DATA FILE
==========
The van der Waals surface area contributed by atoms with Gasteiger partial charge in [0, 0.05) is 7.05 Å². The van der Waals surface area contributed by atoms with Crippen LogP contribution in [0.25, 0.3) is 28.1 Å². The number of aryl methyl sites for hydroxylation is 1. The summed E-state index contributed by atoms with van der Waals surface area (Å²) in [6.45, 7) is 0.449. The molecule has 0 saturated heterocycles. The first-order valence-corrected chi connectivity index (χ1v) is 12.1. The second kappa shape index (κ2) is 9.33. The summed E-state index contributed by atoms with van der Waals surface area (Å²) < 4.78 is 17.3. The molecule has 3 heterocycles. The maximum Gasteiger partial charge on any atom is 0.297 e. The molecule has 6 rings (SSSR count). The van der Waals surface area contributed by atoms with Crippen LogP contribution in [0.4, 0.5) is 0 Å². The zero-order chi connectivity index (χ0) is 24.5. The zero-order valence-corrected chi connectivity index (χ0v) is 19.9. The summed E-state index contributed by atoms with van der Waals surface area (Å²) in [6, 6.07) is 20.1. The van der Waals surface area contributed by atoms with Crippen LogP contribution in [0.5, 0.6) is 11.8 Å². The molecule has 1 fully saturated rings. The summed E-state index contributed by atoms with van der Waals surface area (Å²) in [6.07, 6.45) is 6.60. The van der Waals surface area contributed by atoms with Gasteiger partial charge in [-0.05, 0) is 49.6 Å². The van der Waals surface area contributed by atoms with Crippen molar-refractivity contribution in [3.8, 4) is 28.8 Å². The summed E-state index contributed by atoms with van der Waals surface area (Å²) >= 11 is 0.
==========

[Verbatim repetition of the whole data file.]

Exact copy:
The van der Waals surface area contributed by atoms with Gasteiger partial charge in [0, 0.05) is 7.05 Å². The van der Waals surface area contributed by atoms with Crippen LogP contribution in [0.25, 0.3) is 28.1 Å². The number of aryl methyl sites for hydroxylation is 1. The summed E-state index contributed by atoms with van der Waals surface area (Å²) in [6.45, 7) is 0.449. The molecule has 0 saturated heterocycles. The first-order valence-corrected chi connectivity index (χ1v) is 12.1. The second kappa shape index (κ2) is 9.33. The summed E-state index contributed by atoms with van der Waals surface area (Å²) < 4.78 is 17.3. The molecule has 3 heterocycles. The maximum Gasteiger partial charge on any atom is 0.297 e. The molecule has 6 rings (SSSR count). The van der Waals surface area contributed by atoms with Crippen LogP contribution in [0.4, 0.5) is 0 Å². The zero-order chi connectivity index (χ0) is 24.5. The zero-order valence-corrected chi connectivity index (χ0v) is 19.9. The summed E-state index contributed by atoms with van der Waals surface area (Å²) in [6, 6.07) is 20.1. The van der Waals surface area contributed by atoms with Crippen LogP contribution in [0.5, 0.6) is 11.8 Å². The molecule has 1 fully saturated rings. The summed E-state index contributed by atoms with van der Waals surface area (Å²) in [6.07, 6.45) is 6.60. The van der Waals surface area contributed by atoms with Gasteiger partial charge in [-0.05, 0) is 49.6 Å². The van der Waals surface area contributed by atoms with Crippen molar-refractivity contribution in [3.8, 4) is 28.8 Å². The summed E-state index contributed by atoms with van der Waals surface area (Å²) >= 11 is 0.